Moves towards alternative payment methods for physicians and bundled payments are not new to the U. S. healthcare system, but are gaining considerable traction today thanks in no small part to the Accountable Care Act (ACA). Fixed or bundled payments for healthcare are believed to drive efficiencies that help control overall costs. Public and private health insurers, as well as employers, recognize the importance of changing the way physicians are compensated so that the provision of care and the payment for services is more closely aligned with preventive services, improved clinical outcomes, and enhanced patient safety. The NCPPR report adds to the momentum for the need to address the inherent inefficiencies around FFS reimbursement and to demystify the pricing of medical services. In calling for a phased transition period, I believe the NCPRR lays out a realistic time frame for achieving the transformation away from FFS, particularly given the influx of new patients coming into the system as a result of ACA.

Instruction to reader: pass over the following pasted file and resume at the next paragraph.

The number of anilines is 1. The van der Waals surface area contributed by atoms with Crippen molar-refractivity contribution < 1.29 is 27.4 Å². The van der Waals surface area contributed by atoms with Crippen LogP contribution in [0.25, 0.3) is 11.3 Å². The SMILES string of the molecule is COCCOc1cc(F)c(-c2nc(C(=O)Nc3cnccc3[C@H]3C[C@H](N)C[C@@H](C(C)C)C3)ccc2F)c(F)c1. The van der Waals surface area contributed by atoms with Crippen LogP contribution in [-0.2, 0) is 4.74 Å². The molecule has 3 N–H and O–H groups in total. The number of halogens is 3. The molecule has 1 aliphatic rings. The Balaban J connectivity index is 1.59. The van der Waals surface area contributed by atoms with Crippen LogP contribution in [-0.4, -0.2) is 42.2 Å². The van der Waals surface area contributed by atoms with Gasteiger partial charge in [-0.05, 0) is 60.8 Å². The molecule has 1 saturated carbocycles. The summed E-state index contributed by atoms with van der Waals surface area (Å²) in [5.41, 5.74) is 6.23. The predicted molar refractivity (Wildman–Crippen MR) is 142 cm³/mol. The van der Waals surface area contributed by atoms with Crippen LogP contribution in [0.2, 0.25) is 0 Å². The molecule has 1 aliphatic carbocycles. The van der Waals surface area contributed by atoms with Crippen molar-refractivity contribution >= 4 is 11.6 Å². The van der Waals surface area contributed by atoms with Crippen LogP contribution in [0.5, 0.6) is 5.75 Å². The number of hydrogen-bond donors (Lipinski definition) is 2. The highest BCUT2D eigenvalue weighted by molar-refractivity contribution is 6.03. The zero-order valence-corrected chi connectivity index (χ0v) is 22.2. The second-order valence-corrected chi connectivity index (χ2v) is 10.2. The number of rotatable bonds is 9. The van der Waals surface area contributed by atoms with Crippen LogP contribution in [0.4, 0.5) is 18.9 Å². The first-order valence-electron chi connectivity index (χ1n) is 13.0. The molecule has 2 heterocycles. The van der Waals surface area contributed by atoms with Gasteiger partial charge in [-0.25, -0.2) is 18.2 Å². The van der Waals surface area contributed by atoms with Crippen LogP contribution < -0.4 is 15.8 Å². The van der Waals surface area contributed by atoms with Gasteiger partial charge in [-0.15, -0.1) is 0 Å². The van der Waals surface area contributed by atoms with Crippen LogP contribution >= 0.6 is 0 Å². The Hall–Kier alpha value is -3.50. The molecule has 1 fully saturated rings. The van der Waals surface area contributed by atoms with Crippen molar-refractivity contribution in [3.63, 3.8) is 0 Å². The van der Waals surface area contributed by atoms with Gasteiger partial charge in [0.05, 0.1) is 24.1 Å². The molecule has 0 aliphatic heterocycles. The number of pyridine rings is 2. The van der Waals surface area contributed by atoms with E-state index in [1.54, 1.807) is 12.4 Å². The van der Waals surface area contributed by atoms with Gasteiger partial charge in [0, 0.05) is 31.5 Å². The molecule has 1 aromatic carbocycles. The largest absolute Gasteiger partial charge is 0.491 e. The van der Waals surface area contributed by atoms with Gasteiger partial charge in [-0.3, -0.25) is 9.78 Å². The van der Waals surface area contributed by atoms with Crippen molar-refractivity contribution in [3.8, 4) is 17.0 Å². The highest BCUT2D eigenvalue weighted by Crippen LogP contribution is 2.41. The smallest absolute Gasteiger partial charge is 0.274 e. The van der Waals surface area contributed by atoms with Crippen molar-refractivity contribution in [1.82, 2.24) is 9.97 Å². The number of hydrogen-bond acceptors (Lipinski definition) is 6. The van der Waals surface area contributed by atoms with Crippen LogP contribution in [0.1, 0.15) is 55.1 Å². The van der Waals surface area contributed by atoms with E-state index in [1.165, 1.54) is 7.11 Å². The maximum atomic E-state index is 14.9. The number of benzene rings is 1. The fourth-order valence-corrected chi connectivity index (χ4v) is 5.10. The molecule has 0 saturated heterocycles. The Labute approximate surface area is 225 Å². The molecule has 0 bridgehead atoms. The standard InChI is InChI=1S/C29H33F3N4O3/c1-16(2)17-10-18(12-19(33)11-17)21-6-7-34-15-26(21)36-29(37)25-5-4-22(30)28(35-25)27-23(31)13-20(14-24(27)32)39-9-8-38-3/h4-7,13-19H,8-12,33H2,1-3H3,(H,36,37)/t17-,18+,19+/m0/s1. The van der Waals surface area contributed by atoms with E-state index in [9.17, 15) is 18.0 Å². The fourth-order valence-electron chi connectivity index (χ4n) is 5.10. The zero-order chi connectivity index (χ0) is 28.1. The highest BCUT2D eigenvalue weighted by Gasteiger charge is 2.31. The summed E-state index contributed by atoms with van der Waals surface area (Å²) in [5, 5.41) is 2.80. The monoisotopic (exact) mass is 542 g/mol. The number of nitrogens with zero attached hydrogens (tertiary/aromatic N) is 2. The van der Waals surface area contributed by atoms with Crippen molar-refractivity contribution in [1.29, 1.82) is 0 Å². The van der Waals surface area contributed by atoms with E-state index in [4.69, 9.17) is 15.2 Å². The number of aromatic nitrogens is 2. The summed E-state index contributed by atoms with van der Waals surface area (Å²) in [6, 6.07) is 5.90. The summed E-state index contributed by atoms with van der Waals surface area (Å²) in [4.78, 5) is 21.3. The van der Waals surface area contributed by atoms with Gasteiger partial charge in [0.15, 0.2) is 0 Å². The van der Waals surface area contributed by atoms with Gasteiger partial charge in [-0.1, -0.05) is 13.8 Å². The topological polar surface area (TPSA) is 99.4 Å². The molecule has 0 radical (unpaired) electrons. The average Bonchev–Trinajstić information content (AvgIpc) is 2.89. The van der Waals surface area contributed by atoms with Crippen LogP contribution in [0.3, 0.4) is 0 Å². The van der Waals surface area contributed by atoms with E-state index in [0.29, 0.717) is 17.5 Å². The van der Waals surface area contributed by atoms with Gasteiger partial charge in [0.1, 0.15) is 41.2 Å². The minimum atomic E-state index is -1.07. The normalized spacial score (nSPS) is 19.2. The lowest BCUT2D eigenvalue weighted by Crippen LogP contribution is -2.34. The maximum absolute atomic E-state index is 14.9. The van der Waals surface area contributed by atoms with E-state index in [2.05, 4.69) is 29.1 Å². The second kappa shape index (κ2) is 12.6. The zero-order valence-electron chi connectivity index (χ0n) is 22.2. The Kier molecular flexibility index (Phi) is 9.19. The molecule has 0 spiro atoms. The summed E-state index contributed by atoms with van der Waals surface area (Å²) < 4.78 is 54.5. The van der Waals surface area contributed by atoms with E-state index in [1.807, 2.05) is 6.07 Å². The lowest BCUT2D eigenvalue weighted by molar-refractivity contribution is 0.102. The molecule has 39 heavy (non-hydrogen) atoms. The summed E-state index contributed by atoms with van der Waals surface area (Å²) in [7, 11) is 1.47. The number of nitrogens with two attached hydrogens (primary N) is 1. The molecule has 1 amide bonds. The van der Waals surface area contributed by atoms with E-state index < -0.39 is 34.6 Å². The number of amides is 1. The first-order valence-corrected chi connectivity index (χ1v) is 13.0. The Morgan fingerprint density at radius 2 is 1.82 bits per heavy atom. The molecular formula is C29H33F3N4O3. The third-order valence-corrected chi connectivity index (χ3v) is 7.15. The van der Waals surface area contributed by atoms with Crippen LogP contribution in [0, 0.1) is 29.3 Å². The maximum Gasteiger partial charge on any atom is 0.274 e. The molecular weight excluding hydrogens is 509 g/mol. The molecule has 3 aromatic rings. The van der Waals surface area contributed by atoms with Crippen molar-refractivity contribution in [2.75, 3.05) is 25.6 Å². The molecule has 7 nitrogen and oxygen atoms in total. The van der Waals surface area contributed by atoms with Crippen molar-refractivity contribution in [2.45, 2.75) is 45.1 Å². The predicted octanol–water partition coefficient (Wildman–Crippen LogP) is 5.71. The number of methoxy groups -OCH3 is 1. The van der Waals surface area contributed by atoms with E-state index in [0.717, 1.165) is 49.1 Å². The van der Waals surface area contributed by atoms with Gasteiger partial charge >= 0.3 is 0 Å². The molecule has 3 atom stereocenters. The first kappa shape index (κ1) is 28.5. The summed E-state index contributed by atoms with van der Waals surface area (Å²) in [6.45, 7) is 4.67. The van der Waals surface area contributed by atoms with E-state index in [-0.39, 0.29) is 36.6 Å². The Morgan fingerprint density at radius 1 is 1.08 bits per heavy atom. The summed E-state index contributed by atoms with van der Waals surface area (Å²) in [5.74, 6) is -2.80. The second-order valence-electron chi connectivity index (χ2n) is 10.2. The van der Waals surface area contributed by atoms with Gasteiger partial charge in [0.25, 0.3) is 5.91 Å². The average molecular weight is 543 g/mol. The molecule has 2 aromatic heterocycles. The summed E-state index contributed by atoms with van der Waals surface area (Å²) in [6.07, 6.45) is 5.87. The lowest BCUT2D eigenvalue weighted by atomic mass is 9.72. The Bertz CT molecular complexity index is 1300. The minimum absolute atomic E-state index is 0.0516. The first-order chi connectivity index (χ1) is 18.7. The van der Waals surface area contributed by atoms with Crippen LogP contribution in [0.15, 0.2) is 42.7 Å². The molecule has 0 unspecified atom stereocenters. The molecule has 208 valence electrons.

The End of FFS Does Not Mean the End of Administrative and Documentation Hassels

The move away from FFS to a fixed payment environment presents considerable financial risk for physician practices and they will need time to adjust their workflow. Physicians will be strongly motivated to put systems and procedures in place that will help them effectively manage financial risk-informed contract negotiations with payers. In the short term, this will likely result in a higher burden for administrative and clinical documentation requirements for physician practices. During the next five years, expect to see a continued flurry of new products and services specifically desgined to help smooth the many pain points associated with transitioning out of FFS. The move to value-based reimbursement is already a key driver for health IT systems; the momentum will accelerate going forward.